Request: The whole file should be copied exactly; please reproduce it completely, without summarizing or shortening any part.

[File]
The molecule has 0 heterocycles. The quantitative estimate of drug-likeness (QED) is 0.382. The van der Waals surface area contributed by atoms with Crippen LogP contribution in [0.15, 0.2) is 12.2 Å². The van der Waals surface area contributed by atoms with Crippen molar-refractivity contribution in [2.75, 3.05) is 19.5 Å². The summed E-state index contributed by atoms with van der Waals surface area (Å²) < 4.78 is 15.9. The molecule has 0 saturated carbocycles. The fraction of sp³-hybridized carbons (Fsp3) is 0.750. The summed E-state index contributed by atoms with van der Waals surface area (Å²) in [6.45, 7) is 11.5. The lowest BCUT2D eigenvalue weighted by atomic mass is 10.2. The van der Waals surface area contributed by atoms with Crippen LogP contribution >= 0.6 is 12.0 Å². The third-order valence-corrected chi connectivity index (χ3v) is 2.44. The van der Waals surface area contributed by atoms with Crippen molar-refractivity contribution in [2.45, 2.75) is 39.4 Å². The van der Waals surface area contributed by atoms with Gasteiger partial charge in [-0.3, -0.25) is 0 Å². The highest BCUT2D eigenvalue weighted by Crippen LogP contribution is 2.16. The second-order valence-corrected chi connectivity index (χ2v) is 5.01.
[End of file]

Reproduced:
The molecule has 0 heterocycles. The quantitative estimate of drug-likeness (QED) is 0.382. The van der Waals surface area contributed by atoms with Crippen LogP contribution in [0.15, 0.2) is 12.2 Å². The van der Waals surface area contributed by atoms with Crippen molar-refractivity contribution in [2.75, 3.05) is 19.5 Å². The summed E-state index contributed by atoms with van der Waals surface area (Å²) < 4.78 is 15.9. The molecule has 0 saturated carbocycles. The fraction of sp³-hybridized carbons (Fsp3) is 0.750. The summed E-state index contributed by atoms with van der Waals surface area (Å²) in [6.45, 7) is 11.5. The lowest BCUT2D eigenvalue weighted by atomic mass is 10.2. The van der Waals surface area contributed by atoms with Crippen LogP contribution >= 0.6 is 12.0 Å². The third-order valence-corrected chi connectivity index (χ3v) is 2.44. The van der Waals surface area contributed by atoms with Crippen molar-refractivity contribution in [2.45, 2.75) is 39.4 Å². The van der Waals surface area contributed by atoms with Gasteiger partial charge in [-0.3, -0.25) is 0 Å². The highest BCUT2D eigenvalue weighted by Crippen LogP contribution is 2.16. The second-order valence-corrected chi connectivity index (χ2v) is 5.01.